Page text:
Horner is part of that demographic. She started commuting by boat three years ago, and switched to the Greenbush line in bad weather about a year ago because the train gets her closer to where she works in Boston.
“I feel guilty because I love the boat; it’s such a beautiful way to go,’’ she said. “Nothing beats watching the sunrise in the morning and sunset at night. But I just got sick of walking down to the boat when it was freezing cold, and I finally broke down and decided to take the train.’’
In fact, ridership on the Hingham commuter boat fell about 37 percent when the Greenbush line opened, said Alison Nolan, general manager of Boston Harbor Cruises, which operates the boat for the MBTA. She said ridership has grown, but is still about 25 percent less than it was before Greenbush.
“It’s hard to say if it’s 100 percent directly related, but there’s certainly a correlation with commuter rail and the dramatic decline in ridership,’’ she said.
The Quincy and Hull commuter boats also lost riders with the Greenbush line’s arrival but regained many, especially when it added more frequent service to Hull, said Bill Walker, co-owner of Water Transportation Alternatives, the T’s contractor for the Quincy and Hull runs.
Pesaturo acknowledged that some commuters switched from boat to train, but said the combined number of people taking both has increased.
“There’s an increase in the number of people using public transit, and that is the goal,’’ he said.
The future of the boats, though, is uncertain.
Earlier this year the MBTA released a list of potential service cuts that included the elimination of boat service. The list also included scrapping weekend service on the Greenbush line: Ridership on Saturday and Sunday is a fraction of the weekday figures.)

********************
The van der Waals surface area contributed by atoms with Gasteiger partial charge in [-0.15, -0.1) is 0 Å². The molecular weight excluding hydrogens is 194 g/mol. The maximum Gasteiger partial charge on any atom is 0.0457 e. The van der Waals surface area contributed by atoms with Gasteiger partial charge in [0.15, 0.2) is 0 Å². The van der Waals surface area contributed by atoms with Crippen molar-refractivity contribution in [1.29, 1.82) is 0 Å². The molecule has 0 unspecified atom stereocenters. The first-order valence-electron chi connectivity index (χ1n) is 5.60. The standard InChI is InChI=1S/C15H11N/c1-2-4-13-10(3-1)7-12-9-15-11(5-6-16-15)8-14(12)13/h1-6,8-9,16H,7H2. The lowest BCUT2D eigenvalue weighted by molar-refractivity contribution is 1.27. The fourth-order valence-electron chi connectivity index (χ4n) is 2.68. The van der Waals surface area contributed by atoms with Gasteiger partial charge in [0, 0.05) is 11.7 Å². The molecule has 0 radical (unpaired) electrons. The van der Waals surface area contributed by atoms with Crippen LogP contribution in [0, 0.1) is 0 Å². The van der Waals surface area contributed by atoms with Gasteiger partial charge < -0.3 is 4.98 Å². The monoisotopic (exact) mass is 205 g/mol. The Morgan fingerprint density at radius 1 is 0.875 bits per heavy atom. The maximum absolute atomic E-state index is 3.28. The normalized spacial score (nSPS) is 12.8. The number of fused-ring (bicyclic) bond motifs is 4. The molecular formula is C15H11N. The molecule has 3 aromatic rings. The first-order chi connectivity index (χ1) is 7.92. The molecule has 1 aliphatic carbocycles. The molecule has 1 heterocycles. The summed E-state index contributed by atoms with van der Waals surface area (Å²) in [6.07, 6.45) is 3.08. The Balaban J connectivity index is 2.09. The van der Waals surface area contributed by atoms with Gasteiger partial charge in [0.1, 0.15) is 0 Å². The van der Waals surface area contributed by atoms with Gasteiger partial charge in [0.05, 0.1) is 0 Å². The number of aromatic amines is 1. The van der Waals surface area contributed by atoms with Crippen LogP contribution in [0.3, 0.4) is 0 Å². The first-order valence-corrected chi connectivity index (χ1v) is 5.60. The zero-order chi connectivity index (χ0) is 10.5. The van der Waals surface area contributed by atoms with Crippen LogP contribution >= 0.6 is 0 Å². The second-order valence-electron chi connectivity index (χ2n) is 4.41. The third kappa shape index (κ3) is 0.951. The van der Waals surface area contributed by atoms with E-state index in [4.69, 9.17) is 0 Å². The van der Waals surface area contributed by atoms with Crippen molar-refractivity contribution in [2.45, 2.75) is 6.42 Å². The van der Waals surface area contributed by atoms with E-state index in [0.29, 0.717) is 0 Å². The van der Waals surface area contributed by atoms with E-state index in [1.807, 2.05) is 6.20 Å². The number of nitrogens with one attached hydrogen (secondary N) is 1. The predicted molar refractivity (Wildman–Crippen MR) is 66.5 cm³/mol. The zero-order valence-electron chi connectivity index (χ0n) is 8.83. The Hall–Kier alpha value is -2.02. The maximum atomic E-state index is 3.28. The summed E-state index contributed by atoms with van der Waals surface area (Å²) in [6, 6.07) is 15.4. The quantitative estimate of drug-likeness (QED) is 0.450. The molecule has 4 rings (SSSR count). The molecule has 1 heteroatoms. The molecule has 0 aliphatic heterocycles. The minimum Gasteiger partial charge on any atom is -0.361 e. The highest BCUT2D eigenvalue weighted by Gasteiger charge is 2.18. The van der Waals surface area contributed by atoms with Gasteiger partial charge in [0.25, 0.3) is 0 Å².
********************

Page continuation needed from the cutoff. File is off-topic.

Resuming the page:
Pesaturo said no decisions will be made until the governor receives a top-to-bottom review of the MBTA’s finances, a report expected early next month.
The South Shore Chamber of Commerce supported Greenbush as an economic catalyst for the area, and vice president John Stobierski said he sees signs that’s happening.
He pointed to residential development near the East Weymouth and Nantasket Junction stations, and a mixed-use development going up near the Cohasset station.
“Clearly the economy in the last two years has slowed down development everywhere,’’ he said. “What is heartening is that even in this economy we are seeing indications of growth and new investment, either in the ground or in planning stages.’’
Others are less encouraged.
“I just attended a South Shore Chamber of Commerce . . . meeting that focused on Weymouth Landing, and there wasn’t one merchant down there who said he’s getting any benefit from Greenbush,’’ said Hedlund. “Most commuters get on it, they get off it. They don’t visit local merchants. And most of the stations are isolated.’’
But Yasmin Landy said Greenbush was the reason she and her husband moved to Cohasset from Winchester, and they were on the train’s maiden voyage two Halloweens ago.
“We’d always loved the South Shore, but never considered [living here] before because the traffic was so bad and there were no other options for commuting,’’ she said. “I take the train religiously because I work at Fidelity and my building is right next door [to South Station]. For me, it’s door-to-door.’’
So many people at her work take the Greenbush train, she said, that they call it the Fidelity Express.
“I love the train, but I have one complaint - the way we pay for parking,’’ Landy said. “We have to fold four dollars, one at a time, in quarters and [push them into a slot]. People are always complaining about it. In a rainstorm, we’re all lined up waiting. It’s like the Fred Flintstone invention for paying for parking.’’
Pesaturo said the MBTA recognizes the problem and plans to introduce an easier pay-by-phone system for collecting parking fees at all commuter rail lots. Eventually parkers will be able to pay with smart cards, he said.
Johanna Seltz can be reached at firstname.lastname@example.org.